Vladimir & Estragon waiting…
Many of you probably know that for summer fun I have staked my claim in Livingston, Montana.
Recently I set off to find an Autumn location – and serendipitously stumbled into Colorado Springs after wandering in circles for only 2 weeks.
I even got a part-time job, how cool is that!
Two hours of pushin’ broom
Buys an eight by twelve four-bit room
I’m a man of means, by no means
King of the road
I’m not a ‘man for all seasons’ yet ‘cuz I don’t know where to hunker down for Winter or burst forth in Spring.
My father was a star athlete in multiple sports.
He even went on to play semi-pro baseball.
After dinner we would push back our chairs, tie a cloth napkin into a knot and play catch across the table. I never missed.
I mention this because I just caught a glimpse on TV of kids in this year’s Little League World Series. It’s a big deal, apparently, and it rekindled in me a memory from 60 years ago.
In 1954 I was an All-Star on the only Little League team from Lakeland, Florida that ever went to the World Series. I read online that today the kids are 11- and 12-years old, although I was only 10 at the time.
Boog Powell, later famous as an MVP first-baseman with the World Series (1966, 1970) Baltimore Orioles, and as a guzzling beer-drinker in the “more taste, less filling” Miller Lite commercials, was our pitcher. He was the biggest little leaguer anyone ever saw back then. Sometimes, when not playing third base, I was behind the plate as a catcher, and when Boog wound up and threw a fast ball into my mitt it would literally pick me up and knock me backwards.
Back then, the Little League tournaments were single-elimination. When you lost, you were out.
The Lakeland Orange All-Stars won eight straight games in the district, sectional and regional tournaments, outscoring their opponents, 38-9, to earn their trip to Williamsport.
After winning the district tournament in Dade City, Lakeland defeated Orlando and Fort Walton Beach in the sectional tournament in Lakeland.
That earned them a train trip to Greenville, N.C., for the South Regional tournament.
“I remember seeing the Tennessee team and they were just huge,” he [Charles Taylor, catcher & Boog Powell’s half-brother] said. “But they got knocked off before we played. And I remember thinking, `Whew. We don’t have to play Tennessee. Did you see those giants?’ “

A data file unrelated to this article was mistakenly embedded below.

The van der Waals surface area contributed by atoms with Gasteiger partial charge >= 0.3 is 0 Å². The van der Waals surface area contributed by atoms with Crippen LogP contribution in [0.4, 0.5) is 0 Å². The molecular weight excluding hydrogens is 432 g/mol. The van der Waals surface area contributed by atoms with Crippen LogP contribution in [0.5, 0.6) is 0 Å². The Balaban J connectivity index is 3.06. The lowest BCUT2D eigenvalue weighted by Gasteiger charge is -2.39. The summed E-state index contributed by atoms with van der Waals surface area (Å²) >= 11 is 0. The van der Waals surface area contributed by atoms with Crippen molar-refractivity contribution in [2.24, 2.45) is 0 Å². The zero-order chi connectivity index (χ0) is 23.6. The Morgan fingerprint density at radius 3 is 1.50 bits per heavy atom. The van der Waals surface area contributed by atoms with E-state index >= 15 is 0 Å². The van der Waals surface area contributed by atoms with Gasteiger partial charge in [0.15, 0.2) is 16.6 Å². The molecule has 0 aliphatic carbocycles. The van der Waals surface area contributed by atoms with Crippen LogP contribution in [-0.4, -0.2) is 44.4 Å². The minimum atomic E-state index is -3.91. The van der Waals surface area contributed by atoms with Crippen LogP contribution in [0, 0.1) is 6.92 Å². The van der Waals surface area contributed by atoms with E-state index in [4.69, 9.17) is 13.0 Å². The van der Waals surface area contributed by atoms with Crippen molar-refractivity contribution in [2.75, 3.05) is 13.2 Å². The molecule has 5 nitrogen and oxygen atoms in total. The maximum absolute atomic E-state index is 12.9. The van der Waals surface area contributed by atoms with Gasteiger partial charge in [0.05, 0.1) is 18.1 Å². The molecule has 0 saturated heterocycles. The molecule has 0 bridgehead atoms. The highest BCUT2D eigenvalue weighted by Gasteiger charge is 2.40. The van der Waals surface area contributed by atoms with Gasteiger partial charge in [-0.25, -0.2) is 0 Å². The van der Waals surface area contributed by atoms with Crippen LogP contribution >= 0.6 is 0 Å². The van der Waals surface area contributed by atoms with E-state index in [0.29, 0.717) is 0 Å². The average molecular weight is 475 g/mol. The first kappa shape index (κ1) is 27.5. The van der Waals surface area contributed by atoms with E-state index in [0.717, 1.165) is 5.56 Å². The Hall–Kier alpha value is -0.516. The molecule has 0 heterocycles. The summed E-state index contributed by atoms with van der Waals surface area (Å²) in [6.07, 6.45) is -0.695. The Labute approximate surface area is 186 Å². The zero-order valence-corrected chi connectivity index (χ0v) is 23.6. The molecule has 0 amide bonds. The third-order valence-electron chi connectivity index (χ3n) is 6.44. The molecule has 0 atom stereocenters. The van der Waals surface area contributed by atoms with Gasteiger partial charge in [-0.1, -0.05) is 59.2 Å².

With Tennessee out of the way, Lakeland defeated Middleburg, Ky., 8-3, Mooresville, N.C., 2-0, and Columbia, S.C., 6-0, to earn its trip to Williamsport.
Actually, to set the record straight, I was on the roster but didn’t make the trip to Williamsport to play in the World Series. My mother wouldn’t let me go. She said she had already planned a family vacation at the beach.
It would never have occurred to my mother that playing in a World Series might be important enough to one of her sons to rearrange a summer vacation.
I wish my dad could have had a say-so in this matter, but he suffocated in an iron lung 4 years earlier, when I was six.
I was a Little League All-Star the next year, too, when I was eleven.
In a playoff game in Plant City, ninth inning, we were behind 1-0 and I was the tying run on first base. (I had blasted two of our team’s total of three hits.) Ill-advisedly, I tried to score from first base on a looper to right field. I was thrown out by the proverbial mile.
I had another year of Little League eligibility, but I quit. A coach from the Pony League, the advanced age group of 13-15 year olds, told me (age 12) he would lie about my age and sneak me onto their team if I would play for them.
But by then I had developed an interest in golf and tennis.
Oh! – have I told you how I was almost famous… in golf? and tennis?
– Show no mercy to anyone who would violate this kind of trust –
[picture of Tzuri & oops by Ronnie Crapse]
As a flight instructor he was once up with a student when part of the propeller fell off.
He took over the controls, found an orange grove, and managed to bounce “softly” from tree to tree.
Both walked away from the crash.
He signed and dated a piece of the wrecked plane.
With such genetics I should have followed in his wings, right?
Actually, I toyed with the idea. Even tried (in 1967) to join the Air Force (mostly to stay out of the Army) but they said because I wore glasses I would never sit in the front seat of a fighter jet.
Then there was the other problem: the Dream. I kept seeing myself on my maiden voyage and the view was always upside down, like this…
What if I pulled out of a dive at the last minute to the applause of thousands and didn’t end up in a body bag after all?
Still time, do you think, for me to take flying lessons?
Foxy Mom knew exactly what she had to do. Her kit were far too playful and dependent, and they needed quick to grow up.
So she went out and snatched up a hapless ground squirrel.
SPOILER ALERT: read no further unless you can stomach other than a happy ending.
The badger mentioned in a previous post https://oopsjohn.wordpress.com/2013/05/28/foxy-lady/) returned with a vengeance.
Foxy Mom and the Bad-to-the Bone badger engaged in a vicious skirmish, pictures of which I don’t have but which from others have surfaced online. The badger managed to enter the fox den and remained there for several hours, until it got dark and photographers and observers were no longer able to see what was happening, and went home.
Foxy Mom and occasionally even Foxy Dad were seen the next morning camped outside the den, keeping watch, staring inside, apparently waiting for the culprit to emerge.
Momma Fox had also sometime during the night dug another den some 30 yards away. Whether or not the two kit were safely tucked deep down inside their new bunker or not is unknown.
Two days later, however, no badger, still no kit. Foxy Lady sits forlornly outside her second den and no kit have been seen for days.
The Law of Nature in its larger Wisdom has apparently claimed these two playful youngin’s.